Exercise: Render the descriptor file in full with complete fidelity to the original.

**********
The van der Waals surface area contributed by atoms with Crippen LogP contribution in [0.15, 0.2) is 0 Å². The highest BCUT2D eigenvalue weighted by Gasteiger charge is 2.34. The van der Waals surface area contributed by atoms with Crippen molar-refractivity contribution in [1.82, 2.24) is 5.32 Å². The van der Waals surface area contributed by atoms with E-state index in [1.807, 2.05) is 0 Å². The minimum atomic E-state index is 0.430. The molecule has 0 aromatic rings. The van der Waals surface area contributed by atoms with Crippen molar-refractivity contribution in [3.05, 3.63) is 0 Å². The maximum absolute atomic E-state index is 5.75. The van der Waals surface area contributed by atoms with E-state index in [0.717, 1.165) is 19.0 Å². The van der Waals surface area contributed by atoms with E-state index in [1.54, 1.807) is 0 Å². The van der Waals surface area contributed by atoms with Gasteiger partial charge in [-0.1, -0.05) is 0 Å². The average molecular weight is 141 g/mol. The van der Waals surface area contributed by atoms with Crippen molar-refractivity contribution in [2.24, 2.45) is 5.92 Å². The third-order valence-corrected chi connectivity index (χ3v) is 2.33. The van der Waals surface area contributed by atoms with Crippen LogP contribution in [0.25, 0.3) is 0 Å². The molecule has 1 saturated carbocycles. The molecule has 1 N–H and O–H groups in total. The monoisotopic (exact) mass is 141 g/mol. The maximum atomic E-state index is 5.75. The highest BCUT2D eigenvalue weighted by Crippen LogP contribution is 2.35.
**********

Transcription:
The van der Waals surface area contributed by atoms with Crippen LogP contribution in [0.15, 0.2) is 0 Å². The highest BCUT2D eigenvalue weighted by Gasteiger charge is 2.34. The van der Waals surface area contributed by atoms with Crippen molar-refractivity contribution in [1.82, 2.24) is 5.32 Å². The van der Waals surface area contributed by atoms with E-state index in [1.807, 2.05) is 0 Å². The minimum atomic E-state index is 0.430. The molecule has 0 aromatic rings. The van der Waals surface area contributed by atoms with Crippen molar-refractivity contribution in [3.05, 3.63) is 0 Å². The maximum absolute atomic E-state index is 5.75. The van der Waals surface area contributed by atoms with E-state index in [0.717, 1.165) is 19.0 Å². The van der Waals surface area contributed by atoms with E-state index in [1.54, 1.807) is 0 Å². The van der Waals surface area contributed by atoms with Gasteiger partial charge in [-0.1, -0.05) is 0 Å². The average molecular weight is 141 g/mol. The van der Waals surface area contributed by atoms with Crippen molar-refractivity contribution in [2.24, 2.45) is 5.92 Å². The third-order valence-corrected chi connectivity index (χ3v) is 2.33. The van der Waals surface area contributed by atoms with Crippen LogP contribution in [0.25, 0.3) is 0 Å². The molecule has 1 saturated carbocycles. The molecule has 1 N–H and O–H groups in total. The monoisotopic (exact) mass is 141 g/mol. The maximum atomic E-state index is 5.75. The highest BCUT2D eigenvalue weighted by Crippen LogP contribution is 2.35.